Stout shoes were certainly a requirement for this afternoon’s walk following yesterday’s torrential rain. However, because of its height, Church Hill had dried better than some of the lower lying areas. We arrived in the car park with five minutes to spare and found two couples waiting to accompany us on the walk. They explained they had seen the advertisement for the walk in Laindon Library and introduced themselves as Jill and Doug Templin from the Five Links Estate, Laindon and Joan and Dave Burgess who live behind the Tesco store in Langdon Hills. Paul Sargeant arrived to join us as Ken Porter sped off in his car as he had forgotten to bring the milk for our afternoon tea. After studying the map and explaining the route, we headed down Church Hill to join a footpath recently created through an area which had previously become vastly overgrown. Ken re-joined us and was happy to explain the history of the area as we ambled along.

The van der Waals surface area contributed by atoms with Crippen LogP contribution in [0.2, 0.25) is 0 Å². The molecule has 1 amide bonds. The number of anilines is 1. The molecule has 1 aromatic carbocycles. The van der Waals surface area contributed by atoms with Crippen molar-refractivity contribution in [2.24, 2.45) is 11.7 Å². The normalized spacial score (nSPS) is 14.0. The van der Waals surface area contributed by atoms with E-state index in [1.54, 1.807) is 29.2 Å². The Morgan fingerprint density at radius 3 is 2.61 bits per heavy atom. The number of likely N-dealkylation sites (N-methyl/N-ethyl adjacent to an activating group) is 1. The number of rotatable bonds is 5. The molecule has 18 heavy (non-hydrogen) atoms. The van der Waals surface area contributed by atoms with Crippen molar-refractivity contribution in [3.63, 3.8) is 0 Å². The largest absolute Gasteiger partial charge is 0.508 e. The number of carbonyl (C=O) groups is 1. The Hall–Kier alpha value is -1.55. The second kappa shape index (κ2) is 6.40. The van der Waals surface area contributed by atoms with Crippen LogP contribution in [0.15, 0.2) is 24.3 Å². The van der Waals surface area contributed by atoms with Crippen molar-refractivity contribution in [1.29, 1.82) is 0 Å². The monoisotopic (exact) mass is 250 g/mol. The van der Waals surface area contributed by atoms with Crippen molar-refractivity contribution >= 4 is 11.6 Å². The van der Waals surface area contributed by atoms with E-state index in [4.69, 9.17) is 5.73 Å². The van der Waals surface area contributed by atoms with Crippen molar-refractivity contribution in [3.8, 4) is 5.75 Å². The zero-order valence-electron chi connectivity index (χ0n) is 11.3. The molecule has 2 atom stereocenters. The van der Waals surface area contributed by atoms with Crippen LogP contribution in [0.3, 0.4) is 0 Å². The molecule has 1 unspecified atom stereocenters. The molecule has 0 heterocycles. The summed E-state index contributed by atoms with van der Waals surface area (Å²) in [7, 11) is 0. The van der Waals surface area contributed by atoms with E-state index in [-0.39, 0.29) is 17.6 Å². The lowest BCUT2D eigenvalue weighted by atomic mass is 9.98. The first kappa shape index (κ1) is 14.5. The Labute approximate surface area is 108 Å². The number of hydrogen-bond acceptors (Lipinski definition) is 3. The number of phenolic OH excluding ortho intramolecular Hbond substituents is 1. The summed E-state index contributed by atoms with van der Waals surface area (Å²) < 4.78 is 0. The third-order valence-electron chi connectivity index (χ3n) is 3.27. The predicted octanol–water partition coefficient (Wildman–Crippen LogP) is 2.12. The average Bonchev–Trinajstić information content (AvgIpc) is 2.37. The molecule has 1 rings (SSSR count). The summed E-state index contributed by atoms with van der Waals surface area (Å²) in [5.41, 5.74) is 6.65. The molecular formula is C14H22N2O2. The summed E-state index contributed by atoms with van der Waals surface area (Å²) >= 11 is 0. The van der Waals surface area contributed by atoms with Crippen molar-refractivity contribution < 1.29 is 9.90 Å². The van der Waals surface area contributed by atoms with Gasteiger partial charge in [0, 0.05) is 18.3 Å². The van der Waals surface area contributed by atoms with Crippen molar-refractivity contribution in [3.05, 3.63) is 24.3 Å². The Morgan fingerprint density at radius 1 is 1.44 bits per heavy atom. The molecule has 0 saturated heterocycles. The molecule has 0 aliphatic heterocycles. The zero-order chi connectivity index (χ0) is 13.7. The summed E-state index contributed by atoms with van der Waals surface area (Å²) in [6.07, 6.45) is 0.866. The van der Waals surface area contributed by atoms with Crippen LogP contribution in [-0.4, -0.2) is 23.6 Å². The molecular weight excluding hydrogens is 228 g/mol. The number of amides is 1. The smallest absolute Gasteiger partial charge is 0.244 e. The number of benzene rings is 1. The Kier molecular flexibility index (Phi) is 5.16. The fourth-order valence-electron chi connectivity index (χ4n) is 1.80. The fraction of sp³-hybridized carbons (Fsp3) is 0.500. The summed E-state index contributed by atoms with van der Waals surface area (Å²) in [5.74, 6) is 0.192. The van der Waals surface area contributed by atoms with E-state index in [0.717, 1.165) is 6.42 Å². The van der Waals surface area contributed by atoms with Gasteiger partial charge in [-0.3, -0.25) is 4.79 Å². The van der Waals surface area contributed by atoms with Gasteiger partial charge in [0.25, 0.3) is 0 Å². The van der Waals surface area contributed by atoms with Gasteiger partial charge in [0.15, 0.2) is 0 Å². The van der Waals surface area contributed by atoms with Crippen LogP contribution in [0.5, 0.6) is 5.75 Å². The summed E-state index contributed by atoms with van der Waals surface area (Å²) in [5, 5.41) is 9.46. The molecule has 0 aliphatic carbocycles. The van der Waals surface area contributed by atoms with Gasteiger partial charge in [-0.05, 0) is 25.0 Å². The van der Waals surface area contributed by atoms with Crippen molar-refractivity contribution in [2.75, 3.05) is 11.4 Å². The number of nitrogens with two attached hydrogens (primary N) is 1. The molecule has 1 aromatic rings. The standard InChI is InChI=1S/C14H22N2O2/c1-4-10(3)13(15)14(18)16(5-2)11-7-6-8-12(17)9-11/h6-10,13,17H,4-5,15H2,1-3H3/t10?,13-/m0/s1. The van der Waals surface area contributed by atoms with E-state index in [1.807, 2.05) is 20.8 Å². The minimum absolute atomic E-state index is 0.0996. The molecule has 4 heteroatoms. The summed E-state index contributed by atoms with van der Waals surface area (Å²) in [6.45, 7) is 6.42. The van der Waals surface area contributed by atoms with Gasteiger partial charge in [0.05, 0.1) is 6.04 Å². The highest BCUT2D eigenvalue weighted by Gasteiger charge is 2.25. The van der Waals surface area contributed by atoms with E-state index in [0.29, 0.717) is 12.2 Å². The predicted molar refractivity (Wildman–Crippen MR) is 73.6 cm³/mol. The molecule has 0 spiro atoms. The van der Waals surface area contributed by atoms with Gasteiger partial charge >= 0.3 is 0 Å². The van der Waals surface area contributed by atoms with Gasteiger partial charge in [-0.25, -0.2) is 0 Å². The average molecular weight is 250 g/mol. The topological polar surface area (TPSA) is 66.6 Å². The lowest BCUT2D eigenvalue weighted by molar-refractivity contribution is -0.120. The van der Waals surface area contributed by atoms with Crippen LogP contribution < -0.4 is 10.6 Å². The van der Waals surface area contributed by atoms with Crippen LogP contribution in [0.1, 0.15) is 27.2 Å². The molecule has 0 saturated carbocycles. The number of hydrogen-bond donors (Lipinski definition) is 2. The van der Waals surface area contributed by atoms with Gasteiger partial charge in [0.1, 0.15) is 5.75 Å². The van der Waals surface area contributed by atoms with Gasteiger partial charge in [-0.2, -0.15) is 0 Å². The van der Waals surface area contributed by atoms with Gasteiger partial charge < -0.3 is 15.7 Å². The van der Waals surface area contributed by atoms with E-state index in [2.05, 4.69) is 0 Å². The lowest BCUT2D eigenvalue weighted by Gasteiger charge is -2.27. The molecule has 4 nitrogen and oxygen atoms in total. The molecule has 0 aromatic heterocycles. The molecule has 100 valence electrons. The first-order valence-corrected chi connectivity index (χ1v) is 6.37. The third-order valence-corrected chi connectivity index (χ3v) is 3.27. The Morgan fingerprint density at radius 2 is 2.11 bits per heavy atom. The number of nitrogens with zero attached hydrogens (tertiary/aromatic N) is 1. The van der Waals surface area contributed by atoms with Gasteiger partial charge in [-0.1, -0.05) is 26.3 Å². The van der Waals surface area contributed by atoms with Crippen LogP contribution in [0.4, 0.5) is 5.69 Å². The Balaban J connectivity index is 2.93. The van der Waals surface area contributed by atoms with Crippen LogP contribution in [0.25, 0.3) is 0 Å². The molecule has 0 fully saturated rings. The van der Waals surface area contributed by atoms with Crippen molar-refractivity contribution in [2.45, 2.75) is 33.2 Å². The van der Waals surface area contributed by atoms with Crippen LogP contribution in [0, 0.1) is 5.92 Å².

We made our way along Basildon Rise and turned left to admire Laindon Park School. Both couples were most impressed with its picturesque and well-kept appearance. We then followed a footpath that led towards the A127 and discovered some wonderful brambles with an abundance of large juicy blackberries. Of course we couldn’t resist picking a few and popping them into our mouths as we passed by. We noticed at least two ponds in the area, one of which was a little overgrown and all agreed it would benefit from a tidy-up session to make the most of its best features. The sun was out and the afternoon had become warm and very pleasant. We made our way to the back of the church and lingered to admire the award winning church yard with its wonderful panoramic view stretching from Langdon Hills in the south to Crays Hill in the north. Ken kindly opened the church and while explaining its history, led us into the ‘priest’s house’ which had been the original school room. He then put the kettle on while we explored the church with its ancient beams and warm welcoming atmosphere. We sat in the pews around the font while some very welcome tea and biscuits were served. We thoroughly enjoyed the refreshments at our leisure in convivial company and while Ken did the washing up, we all agreed it had been a most enjoyable afternoon. It was five O’clock when the church was finally locked up and we made our way to the car park. I gave both couples the Laindon Archive web address and invited them to come along to one of our future Memory Day meetings at the library. We couldn’t have wished to meet two nicer couples and we all waved cheerfully to each other as we drove away down Church Hill.